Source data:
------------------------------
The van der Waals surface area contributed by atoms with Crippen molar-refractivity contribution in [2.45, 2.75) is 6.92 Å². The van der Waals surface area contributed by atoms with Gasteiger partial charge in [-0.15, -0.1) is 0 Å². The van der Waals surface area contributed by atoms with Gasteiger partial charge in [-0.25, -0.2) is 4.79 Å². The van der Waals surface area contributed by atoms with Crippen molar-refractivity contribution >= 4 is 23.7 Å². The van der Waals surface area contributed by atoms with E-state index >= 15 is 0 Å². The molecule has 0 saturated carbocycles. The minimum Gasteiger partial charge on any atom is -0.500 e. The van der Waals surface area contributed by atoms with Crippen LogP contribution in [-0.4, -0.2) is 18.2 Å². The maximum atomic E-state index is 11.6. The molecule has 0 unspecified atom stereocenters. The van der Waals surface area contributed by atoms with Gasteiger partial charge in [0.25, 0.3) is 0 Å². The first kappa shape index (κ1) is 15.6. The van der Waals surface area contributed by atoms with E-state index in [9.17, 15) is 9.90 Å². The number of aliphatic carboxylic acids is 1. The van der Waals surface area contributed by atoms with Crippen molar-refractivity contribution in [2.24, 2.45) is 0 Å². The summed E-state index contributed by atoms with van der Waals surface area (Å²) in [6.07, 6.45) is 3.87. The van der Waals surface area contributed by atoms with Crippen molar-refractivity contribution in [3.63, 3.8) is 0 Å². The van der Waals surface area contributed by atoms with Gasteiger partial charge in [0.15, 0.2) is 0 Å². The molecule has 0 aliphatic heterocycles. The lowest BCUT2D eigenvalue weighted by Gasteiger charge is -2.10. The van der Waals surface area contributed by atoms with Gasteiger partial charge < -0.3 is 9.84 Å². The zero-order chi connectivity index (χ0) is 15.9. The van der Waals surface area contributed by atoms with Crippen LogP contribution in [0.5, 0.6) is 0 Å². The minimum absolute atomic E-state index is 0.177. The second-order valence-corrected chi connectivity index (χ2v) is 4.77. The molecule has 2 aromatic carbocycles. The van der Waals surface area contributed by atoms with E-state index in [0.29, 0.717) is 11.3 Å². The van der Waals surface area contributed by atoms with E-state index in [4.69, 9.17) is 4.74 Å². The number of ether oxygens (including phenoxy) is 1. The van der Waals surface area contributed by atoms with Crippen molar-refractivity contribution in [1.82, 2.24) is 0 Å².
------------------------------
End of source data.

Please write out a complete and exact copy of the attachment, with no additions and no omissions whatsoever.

The van der Waals surface area contributed by atoms with Crippen molar-refractivity contribution in [2.45, 2.75) is 6.92 Å². The van der Waals surface area contributed by atoms with Gasteiger partial charge in [-0.15, -0.1) is 0 Å². The van der Waals surface area contributed by atoms with Gasteiger partial charge in [-0.25, -0.2) is 4.79 Å². The van der Waals surface area contributed by atoms with Crippen molar-refractivity contribution >= 4 is 23.7 Å². The van der Waals surface area contributed by atoms with E-state index >= 15 is 0 Å². The molecule has 0 saturated carbocycles. The minimum Gasteiger partial charge on any atom is -0.500 e. The van der Waals surface area contributed by atoms with Crippen LogP contribution in [-0.4, -0.2) is 18.2 Å². The maximum atomic E-state index is 11.6. The molecule has 0 unspecified atom stereocenters. The van der Waals surface area contributed by atoms with Gasteiger partial charge in [0.25, 0.3) is 0 Å². The first kappa shape index (κ1) is 15.6. The van der Waals surface area contributed by atoms with E-state index in [9.17, 15) is 9.90 Å². The number of aliphatic carboxylic acids is 1. The van der Waals surface area contributed by atoms with Crippen molar-refractivity contribution in [2.24, 2.45) is 0 Å². The summed E-state index contributed by atoms with van der Waals surface area (Å²) in [6.07, 6.45) is 3.87. The van der Waals surface area contributed by atoms with Crippen molar-refractivity contribution in [3.63, 3.8) is 0 Å². The van der Waals surface area contributed by atoms with Gasteiger partial charge in [0.15, 0.2) is 0 Å². The molecule has 0 aliphatic heterocycles. The lowest BCUT2D eigenvalue weighted by Gasteiger charge is -2.10. The van der Waals surface area contributed by atoms with Gasteiger partial charge < -0.3 is 9.84 Å². The zero-order chi connectivity index (χ0) is 15.9. The van der Waals surface area contributed by atoms with Crippen LogP contribution in [0.5, 0.6) is 0 Å². The minimum absolute atomic E-state index is 0.177. The second-order valence-corrected chi connectivity index (χ2v) is 4.77. The molecule has 2 aromatic carbocycles. The van der Waals surface area contributed by atoms with E-state index in [0.29, 0.717) is 11.3 Å². The van der Waals surface area contributed by atoms with E-state index in [4.69, 9.17) is 4.74 Å². The number of ether oxygens (including phenoxy) is 1. The van der Waals surface area contributed by atoms with Crippen molar-refractivity contribution in [1.82, 2.24) is 0 Å².